What You Need To Know About Bereavement Leave
Grief and Bereavement in California
There is no Federal law mandating bereavement leave, so each state is left to legislate this process (if they so choose) independently.
New York recently passed a bill (pending action by the governor) that would mandate three months paid bereavement leave after the death of a family member or (specified) loved one. 😲 As a result, the question came up about the laws governing California*.
California does NOT have a law that says employers must provide bereavement leave or time off to attend a funeral. It’s all dictated by company policy that would be outlined in an employee handbook. Side note, all companies should have an employee handbook – and if they don’t, we have contacts for them.
Some companies will offer time off based on employment status and whether an employee is part-time or full-time. Again, it depends on their own policies in their employee handbook.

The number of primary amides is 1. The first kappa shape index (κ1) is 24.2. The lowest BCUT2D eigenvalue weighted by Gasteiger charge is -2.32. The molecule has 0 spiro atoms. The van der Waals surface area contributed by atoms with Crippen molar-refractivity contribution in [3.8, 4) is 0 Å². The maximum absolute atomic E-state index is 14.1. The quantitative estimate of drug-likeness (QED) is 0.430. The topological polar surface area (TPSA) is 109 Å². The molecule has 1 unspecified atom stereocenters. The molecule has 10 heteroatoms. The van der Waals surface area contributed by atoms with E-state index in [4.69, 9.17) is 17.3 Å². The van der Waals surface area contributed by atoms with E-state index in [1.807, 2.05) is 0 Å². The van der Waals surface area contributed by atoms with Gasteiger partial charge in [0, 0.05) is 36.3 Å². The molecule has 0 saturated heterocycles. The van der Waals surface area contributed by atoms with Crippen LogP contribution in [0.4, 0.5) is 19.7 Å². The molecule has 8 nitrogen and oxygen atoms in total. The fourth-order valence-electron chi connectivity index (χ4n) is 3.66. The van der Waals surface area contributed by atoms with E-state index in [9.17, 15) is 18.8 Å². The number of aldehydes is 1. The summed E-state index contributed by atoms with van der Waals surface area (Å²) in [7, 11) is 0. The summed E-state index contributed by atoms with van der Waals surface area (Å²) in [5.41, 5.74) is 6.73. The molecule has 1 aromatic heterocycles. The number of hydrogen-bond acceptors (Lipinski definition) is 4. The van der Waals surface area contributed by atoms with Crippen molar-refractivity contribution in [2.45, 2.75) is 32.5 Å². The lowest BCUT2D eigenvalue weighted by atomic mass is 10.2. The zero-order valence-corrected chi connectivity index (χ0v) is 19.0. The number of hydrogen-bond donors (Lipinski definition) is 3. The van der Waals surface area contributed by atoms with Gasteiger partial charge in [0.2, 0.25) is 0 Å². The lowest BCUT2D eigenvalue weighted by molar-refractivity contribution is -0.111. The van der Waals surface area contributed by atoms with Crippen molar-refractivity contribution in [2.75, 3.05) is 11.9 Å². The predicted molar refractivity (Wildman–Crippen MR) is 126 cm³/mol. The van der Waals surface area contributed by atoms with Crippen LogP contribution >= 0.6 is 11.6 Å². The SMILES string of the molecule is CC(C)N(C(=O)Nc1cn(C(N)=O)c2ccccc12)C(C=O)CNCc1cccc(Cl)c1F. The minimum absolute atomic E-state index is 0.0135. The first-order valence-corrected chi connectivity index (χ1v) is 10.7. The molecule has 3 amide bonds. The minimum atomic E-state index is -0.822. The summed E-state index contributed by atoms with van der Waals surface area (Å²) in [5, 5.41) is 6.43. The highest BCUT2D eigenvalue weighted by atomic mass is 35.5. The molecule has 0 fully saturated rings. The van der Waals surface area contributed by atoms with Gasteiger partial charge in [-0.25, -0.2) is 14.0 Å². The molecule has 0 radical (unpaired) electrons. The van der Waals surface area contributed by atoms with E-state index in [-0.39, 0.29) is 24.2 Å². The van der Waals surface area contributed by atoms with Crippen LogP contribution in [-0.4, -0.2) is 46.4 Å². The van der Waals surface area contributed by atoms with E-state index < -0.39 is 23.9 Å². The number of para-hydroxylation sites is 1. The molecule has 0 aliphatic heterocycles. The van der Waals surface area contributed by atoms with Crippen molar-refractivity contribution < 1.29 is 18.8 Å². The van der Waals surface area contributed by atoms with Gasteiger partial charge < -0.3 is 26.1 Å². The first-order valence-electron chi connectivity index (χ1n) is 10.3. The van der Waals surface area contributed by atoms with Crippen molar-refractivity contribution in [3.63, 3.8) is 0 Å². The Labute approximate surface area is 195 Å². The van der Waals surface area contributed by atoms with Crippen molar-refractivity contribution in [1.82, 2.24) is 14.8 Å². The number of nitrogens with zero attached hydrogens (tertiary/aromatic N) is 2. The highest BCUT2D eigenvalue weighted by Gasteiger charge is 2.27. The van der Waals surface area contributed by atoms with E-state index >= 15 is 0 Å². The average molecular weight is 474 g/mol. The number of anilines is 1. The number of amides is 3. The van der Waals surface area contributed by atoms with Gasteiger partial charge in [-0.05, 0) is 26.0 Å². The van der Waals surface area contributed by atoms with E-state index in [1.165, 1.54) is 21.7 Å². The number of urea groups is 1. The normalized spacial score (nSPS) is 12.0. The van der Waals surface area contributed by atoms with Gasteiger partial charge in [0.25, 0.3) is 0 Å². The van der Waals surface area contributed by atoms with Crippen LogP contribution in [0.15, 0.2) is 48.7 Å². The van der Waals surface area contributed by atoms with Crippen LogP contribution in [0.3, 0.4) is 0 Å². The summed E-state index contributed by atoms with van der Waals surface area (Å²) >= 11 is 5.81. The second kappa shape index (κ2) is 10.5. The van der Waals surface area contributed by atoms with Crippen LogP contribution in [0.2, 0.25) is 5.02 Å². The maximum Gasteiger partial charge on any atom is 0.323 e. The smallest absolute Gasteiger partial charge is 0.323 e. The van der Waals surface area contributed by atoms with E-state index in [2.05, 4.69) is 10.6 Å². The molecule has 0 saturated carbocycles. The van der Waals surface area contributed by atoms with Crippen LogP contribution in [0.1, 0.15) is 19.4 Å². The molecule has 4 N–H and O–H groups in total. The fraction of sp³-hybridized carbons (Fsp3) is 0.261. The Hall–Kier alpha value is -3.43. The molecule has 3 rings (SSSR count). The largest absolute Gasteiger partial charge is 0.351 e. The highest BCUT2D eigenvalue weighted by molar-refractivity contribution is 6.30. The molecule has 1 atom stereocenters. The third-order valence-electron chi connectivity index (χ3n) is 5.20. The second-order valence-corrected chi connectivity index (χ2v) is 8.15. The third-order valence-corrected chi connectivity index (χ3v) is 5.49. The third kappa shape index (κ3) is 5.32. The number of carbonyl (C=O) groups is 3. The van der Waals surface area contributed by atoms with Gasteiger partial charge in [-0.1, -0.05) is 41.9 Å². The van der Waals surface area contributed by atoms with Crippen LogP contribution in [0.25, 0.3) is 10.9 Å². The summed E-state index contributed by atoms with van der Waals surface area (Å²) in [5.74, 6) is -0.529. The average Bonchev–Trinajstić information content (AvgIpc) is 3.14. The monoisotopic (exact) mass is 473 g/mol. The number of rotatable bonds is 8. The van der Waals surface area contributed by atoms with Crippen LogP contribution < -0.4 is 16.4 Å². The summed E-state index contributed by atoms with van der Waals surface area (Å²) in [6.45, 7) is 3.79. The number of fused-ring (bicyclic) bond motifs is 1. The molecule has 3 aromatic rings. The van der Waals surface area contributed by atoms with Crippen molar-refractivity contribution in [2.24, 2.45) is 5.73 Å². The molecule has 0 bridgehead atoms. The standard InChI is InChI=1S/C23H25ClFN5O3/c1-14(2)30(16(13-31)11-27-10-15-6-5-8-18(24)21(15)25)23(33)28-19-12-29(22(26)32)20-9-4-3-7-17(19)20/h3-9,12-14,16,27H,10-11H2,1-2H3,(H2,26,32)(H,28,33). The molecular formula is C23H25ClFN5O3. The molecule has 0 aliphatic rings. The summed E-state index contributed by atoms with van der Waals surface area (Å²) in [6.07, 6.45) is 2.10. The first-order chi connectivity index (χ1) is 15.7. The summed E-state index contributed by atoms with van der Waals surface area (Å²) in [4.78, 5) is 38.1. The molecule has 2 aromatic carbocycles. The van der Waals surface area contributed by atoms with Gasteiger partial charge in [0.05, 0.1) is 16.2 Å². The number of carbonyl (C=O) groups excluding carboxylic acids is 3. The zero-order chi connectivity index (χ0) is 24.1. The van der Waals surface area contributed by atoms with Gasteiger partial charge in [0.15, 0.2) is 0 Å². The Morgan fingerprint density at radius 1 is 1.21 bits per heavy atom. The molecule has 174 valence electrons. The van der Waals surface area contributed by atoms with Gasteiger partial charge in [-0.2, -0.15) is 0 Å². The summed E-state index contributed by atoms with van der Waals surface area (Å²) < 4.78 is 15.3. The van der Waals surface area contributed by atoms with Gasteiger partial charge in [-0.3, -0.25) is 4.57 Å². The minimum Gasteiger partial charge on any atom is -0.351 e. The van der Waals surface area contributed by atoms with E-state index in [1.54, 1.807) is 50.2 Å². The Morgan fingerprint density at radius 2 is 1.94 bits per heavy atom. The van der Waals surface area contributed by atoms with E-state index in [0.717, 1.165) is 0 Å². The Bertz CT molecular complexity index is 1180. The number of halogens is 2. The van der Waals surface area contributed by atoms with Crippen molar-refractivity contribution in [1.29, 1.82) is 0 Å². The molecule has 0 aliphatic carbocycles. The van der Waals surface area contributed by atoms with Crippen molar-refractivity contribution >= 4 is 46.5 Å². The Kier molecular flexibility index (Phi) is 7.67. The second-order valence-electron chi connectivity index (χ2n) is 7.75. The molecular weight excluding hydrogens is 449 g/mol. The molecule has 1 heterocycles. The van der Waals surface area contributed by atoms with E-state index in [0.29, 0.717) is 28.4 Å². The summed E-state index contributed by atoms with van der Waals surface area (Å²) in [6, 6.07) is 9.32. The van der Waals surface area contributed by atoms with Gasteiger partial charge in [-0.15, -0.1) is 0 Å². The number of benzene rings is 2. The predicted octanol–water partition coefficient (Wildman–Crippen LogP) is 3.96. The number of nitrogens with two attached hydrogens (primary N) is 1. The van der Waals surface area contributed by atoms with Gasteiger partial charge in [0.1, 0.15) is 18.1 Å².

With that said, employers cannot block an employee from taking up to three days off for bereavement – paid or unpaid.
Actual Text from the California Labor Code:
Section 230.5 is added to the Labor Code, to read:
(a) It is unlawful employment practice for an employer to refuse to grant a request by any employee to take up to three days of bereavement leave upon the death of a spouse, child, parent, sibling, grandparent, grandchild, or domestic partner.
If a company does not have a policy such as paid bereavement, employees could use their sick time that’s mandated by the State, if they have any available. They could also use PTO (paid time off) or any other time off accrual.
We hope you never have to mourn the loss of a loved one, but it’s best if employers and employees know these rules before they actually need them.
*If you have questions for a different state, just message us.
Bereavement Leave – UPDATE 5/6/2020
Please be aware there is a current Assembly Bill pending that may affect the Bereavement Leave policy for some businesses. You can read more about the potential impact on employers here.
“Due to the pandemic, AB 2999 remains in committee, but the amendment process has recently commenced. Potential amendments might include an effort to exclude small businesses from the new mandate, and require employees to have a certain period of employment before qualifying for the leave.” – National Law Review